As Louisiana lawmakers consider whether to allow on-farm sales of raw milk, health officials in Utah and Tennessee are echoing last month’s federal warning about the dangers of drinking raw milk, citing outbreaks and deaths. As many as 3 percent of the people in the United States drink raw — aka unpasteurized — milk, according to the U.S. Centers for Disease Control and Prevention, which renewed its warnings about the practice last month. The proposed change to Louisiana’s law includes a provision that would require producers of raw milk to test for coliform. Data reported by Utah health officials shows such tests did not prevent or detect a deadly outbreak there in 2014. “Routine somatic cell and coliform counts of raw milk do not ensure its safety,” scientist from Utah’s health and agriculture departments reported. “Consumers should be educated that raw milk might be unsafe even if it meets routine testing standards.” The Utah warning cites a deadly outbreak in 2014 linked to raw milk from an unnamed dairy. “Dairy A” followed Utah law, submitting monthly raw milk samples to the state for somatic cell and coliform counts. The safety measure failed. From May 9 through Nov. 6, 2014, a total of 99 people, including one who died, were infected with Campylobacter jejuni that was later identified in the dairy’s raw milk and confirmed as the outbreak isolate of the pathogen, according to data from Utah’s follow-up lab tests. Fifty-nine of the victims reported drinking raw milk from “Dairy A” in the 10 days before becoming ill. The other 40 patients reported either drinking raw milk from the dairy or coming into contact with another outbreak victim. Tennessee chimes in to boost CDC’s voice Tennessee officials joined the recent chorus of public health officials and scientists warning about the potential life-threatening pathogens present in unpasteurized milk, known as raw milk. The Tennessee warning Monday came as a reinforcement to a similar caution issued last month by CDC. The CDC’s warning March 18 came after the agency discovered two Listeria monocytogenes patients — one of whom died — had been infected in 2014 by the same pathogen isolate California officials had detected in samples of raw milk from an organic dairy in Pennsylvania that had been taken to the West Coast for a conference in late 2015. Tennessee Health Commissioner John Dreyzehner, who is a medical doctor as well as a public health administrator, questioned whether endangering lives, especially children’s lives, is worth the “perilous risk” associated with raw milk. “In the last three years, Tennessee has experienced outbreaks associated with drinking raw milk that was not pasteurized. Notably, in 2013, nine residents under the age of nine years were sickened with E.coli O157 bacteria. Five required hospitalization for life-threatening kidney failure. Fortunately, none of the children died,” according to the Tennessee warning issued yesterday. Tennessee’s state epidemiologist Dr. Tim Jones said in the public warning that raw milk advocates who say the risk is worth it because there haven’t been a lot of illnesses reported aren’t taking into account modern diagnostic techniques. “No one really knows how many people may have been harmed by drinking raw milk because the effects can mimic other health issues, and illnesses and deaths in the past may not have been properly linked to the contaminated milk they consumed,” Jones said. Weighing in on the part of the dairy cows, veterinarian John Dunn, who directs zoonotic disease outbreaks for the Tennessee Department of Health, encouraged the public to remember basic anatomy in his raw milk warning. But he didn’t blame the cows or the dairies — it’s Mother Nature’s fault. “If you think about where milk comes out of a cow or goat, you know it’s not far where manure comes out,” said Dunn. “Even very conscientious cleaning of the udder and care while milking can’t prevent all risks of contamination during the milking process. Pasteurization kills bad bacteria that inadvertently contaminate milk and makes it safe to drink.” Third time at bat in Louisiana The potential danger of raw milk consumption is something individuals should weigh for themselves, Louisiana State Sen. Eric LaFleur contends. He is sponsoring a bill for the third time that seeks to allow on-farm sales of raw milk directly to consumers. LaFleur told The Times-Picayune newspaper he understands the safety concerns and that he “would be concerned about it and take the appropriate steps to correct it” if people die from drinking raw milk. His bill is assigned to a committee, where it died two times before. Among its provisions are:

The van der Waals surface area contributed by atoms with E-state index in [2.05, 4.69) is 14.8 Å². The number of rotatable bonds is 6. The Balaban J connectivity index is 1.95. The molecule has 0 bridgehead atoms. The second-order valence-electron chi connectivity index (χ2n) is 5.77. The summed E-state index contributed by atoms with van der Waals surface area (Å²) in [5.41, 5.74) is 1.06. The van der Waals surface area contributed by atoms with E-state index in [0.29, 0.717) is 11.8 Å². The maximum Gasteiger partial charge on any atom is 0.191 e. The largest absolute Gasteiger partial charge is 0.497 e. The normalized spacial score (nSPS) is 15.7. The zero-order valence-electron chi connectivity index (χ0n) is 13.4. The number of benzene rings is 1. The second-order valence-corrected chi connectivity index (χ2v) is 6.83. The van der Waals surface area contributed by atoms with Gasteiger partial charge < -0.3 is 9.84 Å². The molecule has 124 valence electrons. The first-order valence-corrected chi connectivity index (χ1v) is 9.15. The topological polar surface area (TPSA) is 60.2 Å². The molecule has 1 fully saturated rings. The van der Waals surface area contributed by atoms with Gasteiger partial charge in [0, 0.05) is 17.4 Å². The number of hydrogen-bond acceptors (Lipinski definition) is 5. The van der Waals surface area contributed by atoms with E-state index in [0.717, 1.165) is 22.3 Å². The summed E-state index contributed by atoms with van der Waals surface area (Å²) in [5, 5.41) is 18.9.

- a 500-gallon monthly sales limit for each dairy;